The 2014 Bassmaster Classic on Lake Guntersville, Alabama will be a tournament to remember.
Just so you don’t forget, here are five things you likely didn’t know were true about this year’s event. The location, Lake Guntersville, is lining up to be one of the best chances to see all-time Bassmaster Classic records get broken thanks to a rich history of big fish and 56 of the best anglers in the world giving it everything they have to track down the lunkers.
Be sure to keep updated leading into the tournament on February 21-23, 2014, as Wide Open Spaces keeps you informed about the biggest bass fishing competition in the world.
View the slide show to learn more about the Bassmaster Classic.
1. Lake Guntersville was one of the “Mystery Classic” locations in 1976
Lake Guntersville in Birmingham, Alabama was the site of the 1976 Bassmaster Classic, in which competitors were not made aware of the destination lake until after the plane carrying them there was airborne. Rick Clunn would win his first Classic that year.
Predictions have Guntersville lining up to be a big lake. A 30-year record for biggest catch in Classic history was owned by a Guntersville lunker, and the 8-pound, 9-ounce mark stood until 2006. It’s the second-most visited lake in B.A.S.S. tournament history.
2. You can actually follow the anglers’ boats on the lake during the tournament
A popular spectator tradition since the 90s, allowing the public to follow Classic anglers during the tournament has been a polarizing move. For some, it can be a nuisance and even an interference with success, especially if someone is dumb enough to use underwater electronics or drop a line in the water themselves.
For others, the decision is welcomed and appreciated for the unique perspective it gives the viewing spectators. If you don’t have a boat or don’t want to get on the water, weigh-ins are Friday through Sunday at 3:00pm at the Birmingham-Jefferson Convention Complex.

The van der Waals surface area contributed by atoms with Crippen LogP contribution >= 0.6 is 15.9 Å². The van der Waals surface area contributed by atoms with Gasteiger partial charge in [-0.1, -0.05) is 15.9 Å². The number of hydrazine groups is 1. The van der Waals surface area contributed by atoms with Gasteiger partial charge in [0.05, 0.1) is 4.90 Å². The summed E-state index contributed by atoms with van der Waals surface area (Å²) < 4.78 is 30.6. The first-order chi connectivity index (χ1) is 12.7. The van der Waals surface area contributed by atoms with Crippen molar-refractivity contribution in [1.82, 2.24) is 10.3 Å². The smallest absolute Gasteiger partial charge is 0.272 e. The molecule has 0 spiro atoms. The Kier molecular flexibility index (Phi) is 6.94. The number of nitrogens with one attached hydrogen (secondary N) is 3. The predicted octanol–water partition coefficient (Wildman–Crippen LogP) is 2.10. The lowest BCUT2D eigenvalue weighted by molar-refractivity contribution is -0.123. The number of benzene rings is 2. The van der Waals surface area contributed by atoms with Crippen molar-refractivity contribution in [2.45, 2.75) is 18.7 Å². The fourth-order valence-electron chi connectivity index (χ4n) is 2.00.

3. Bassmaster = $$$$
The total earnings for first place in the Bassmaster Classic have risen from $10,000 in 1971 to $500,000 in 2006. A slightly-less $300,000 will go to this year’s champion, but still, that’s some serious cash. Endorsements, in case you haven’t noticed, are rather important to the Bassmaster Classic, presented by Diet Mountain Dew and GoPro.
From betting odds to Fantasy Fishing, the Bassmaster Classic Tournament has turned into more than just fishing. Now, it’s an event that can change an angler’s life.
4. Tim Johnston will be introduced to a rap song by his son
When Tim Johnston walks up to the stage for weigh-ins and introductions at the 2014 Bassmaster Classic, the background music will consist of the rap song “My Papa’s in the Classic” written and performed by Skeeter Johnston, Tim’s son. Timis just the third person from Montana to compete in the Bassmaster Classic.
Earlier this month, Bassmaster Elite Series pro Randy Howell debuted a new intro song. The rap tune is a collaboration with DPB.
5. ESPN turned bass fishing into what it is today, then sold it a few years ago
Though Bassmaster debuted on television in 1984 as a 30-minute special on TNN, it wasn’t until ESPN bought the B.A.S.S. organization in 2001 that the attention and popularity really began to rise.
The mainstream spotlight allowed the tournament to gain notoriety and become what most consider the biggest fishing competition in the world. The sports television conglomerate has since sold B.A.S.S. to a group of investors that included Jerry McKinnis, host of “The Fishin’ Hole” which appeared on, you guessed it, ESPN.